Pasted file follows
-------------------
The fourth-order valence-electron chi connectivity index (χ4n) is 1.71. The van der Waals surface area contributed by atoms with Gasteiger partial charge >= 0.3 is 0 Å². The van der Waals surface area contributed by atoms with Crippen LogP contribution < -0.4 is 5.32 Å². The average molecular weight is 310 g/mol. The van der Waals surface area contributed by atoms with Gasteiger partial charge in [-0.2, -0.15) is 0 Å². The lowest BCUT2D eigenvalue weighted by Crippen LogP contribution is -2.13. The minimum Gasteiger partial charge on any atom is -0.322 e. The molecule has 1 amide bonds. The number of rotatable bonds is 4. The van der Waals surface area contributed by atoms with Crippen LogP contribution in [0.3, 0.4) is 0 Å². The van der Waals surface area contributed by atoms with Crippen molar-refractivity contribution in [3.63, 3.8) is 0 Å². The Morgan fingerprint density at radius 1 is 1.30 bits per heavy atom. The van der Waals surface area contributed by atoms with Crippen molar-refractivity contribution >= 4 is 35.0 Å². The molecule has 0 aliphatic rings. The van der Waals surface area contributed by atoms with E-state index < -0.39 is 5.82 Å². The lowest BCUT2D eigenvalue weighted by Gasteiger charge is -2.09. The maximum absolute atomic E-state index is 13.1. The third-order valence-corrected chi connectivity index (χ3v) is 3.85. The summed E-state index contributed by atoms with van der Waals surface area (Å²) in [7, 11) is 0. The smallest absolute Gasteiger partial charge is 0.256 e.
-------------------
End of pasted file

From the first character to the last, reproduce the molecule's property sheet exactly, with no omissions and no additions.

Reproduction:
The fourth-order valence-electron chi connectivity index (χ4n) is 1.71. The van der Waals surface area contributed by atoms with Gasteiger partial charge >= 0.3 is 0 Å². The van der Waals surface area contributed by atoms with Crippen LogP contribution < -0.4 is 5.32 Å². The average molecular weight is 310 g/mol. The van der Waals surface area contributed by atoms with Gasteiger partial charge in [-0.2, -0.15) is 0 Å². The lowest BCUT2D eigenvalue weighted by Crippen LogP contribution is -2.13. The minimum Gasteiger partial charge on any atom is -0.322 e. The molecule has 1 amide bonds. The number of rotatable bonds is 4. The van der Waals surface area contributed by atoms with Crippen LogP contribution in [0.3, 0.4) is 0 Å². The van der Waals surface area contributed by atoms with Crippen molar-refractivity contribution in [3.63, 3.8) is 0 Å². The Morgan fingerprint density at radius 1 is 1.30 bits per heavy atom. The van der Waals surface area contributed by atoms with Crippen molar-refractivity contribution >= 4 is 35.0 Å². The molecule has 0 aliphatic rings. The van der Waals surface area contributed by atoms with E-state index < -0.39 is 5.82 Å². The lowest BCUT2D eigenvalue weighted by Gasteiger charge is -2.09. The maximum absolute atomic E-state index is 13.1. The third-order valence-corrected chi connectivity index (χ3v) is 3.85. The summed E-state index contributed by atoms with van der Waals surface area (Å²) in [7, 11) is 0. The smallest absolute Gasteiger partial charge is 0.256 e.